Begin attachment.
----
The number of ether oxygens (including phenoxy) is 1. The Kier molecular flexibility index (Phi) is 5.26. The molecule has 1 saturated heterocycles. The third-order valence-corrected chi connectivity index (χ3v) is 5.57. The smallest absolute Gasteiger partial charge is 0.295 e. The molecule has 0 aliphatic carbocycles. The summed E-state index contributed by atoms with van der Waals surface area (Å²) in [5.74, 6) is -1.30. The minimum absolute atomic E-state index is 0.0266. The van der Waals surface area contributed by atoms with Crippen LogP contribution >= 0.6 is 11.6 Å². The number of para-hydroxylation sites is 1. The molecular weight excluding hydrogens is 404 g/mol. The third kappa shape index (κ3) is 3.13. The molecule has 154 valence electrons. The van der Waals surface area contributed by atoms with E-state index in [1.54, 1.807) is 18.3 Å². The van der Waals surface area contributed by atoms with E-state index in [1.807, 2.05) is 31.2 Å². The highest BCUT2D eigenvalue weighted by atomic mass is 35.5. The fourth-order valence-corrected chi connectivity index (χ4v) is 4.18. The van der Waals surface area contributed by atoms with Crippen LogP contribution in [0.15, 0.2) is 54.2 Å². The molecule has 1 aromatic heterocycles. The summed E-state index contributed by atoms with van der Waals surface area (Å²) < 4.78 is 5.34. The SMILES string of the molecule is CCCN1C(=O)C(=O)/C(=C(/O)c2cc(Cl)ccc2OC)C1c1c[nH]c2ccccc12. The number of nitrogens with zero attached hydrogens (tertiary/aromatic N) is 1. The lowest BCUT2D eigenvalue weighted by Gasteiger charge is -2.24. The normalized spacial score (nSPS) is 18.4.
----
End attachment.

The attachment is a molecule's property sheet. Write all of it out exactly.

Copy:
The number of ether oxygens (including phenoxy) is 1. The Kier molecular flexibility index (Phi) is 5.26. The molecule has 1 saturated heterocycles. The third-order valence-corrected chi connectivity index (χ3v) is 5.57. The smallest absolute Gasteiger partial charge is 0.295 e. The molecule has 0 aliphatic carbocycles. The summed E-state index contributed by atoms with van der Waals surface area (Å²) in [5.74, 6) is -1.30. The minimum absolute atomic E-state index is 0.0266. The van der Waals surface area contributed by atoms with Crippen LogP contribution >= 0.6 is 11.6 Å². The number of para-hydroxylation sites is 1. The molecular weight excluding hydrogens is 404 g/mol. The third kappa shape index (κ3) is 3.13. The molecule has 154 valence electrons. The van der Waals surface area contributed by atoms with E-state index in [1.54, 1.807) is 18.3 Å². The van der Waals surface area contributed by atoms with E-state index in [1.807, 2.05) is 31.2 Å². The highest BCUT2D eigenvalue weighted by atomic mass is 35.5. The fourth-order valence-corrected chi connectivity index (χ4v) is 4.18. The van der Waals surface area contributed by atoms with Crippen LogP contribution in [0.15, 0.2) is 54.2 Å². The molecule has 1 aromatic heterocycles. The summed E-state index contributed by atoms with van der Waals surface area (Å²) < 4.78 is 5.34. The SMILES string of the molecule is CCCN1C(=O)C(=O)/C(=C(/O)c2cc(Cl)ccc2OC)C1c1c[nH]c2ccccc12. The number of nitrogens with zero attached hydrogens (tertiary/aromatic N) is 1. The lowest BCUT2D eigenvalue weighted by Gasteiger charge is -2.24. The normalized spacial score (nSPS) is 18.4.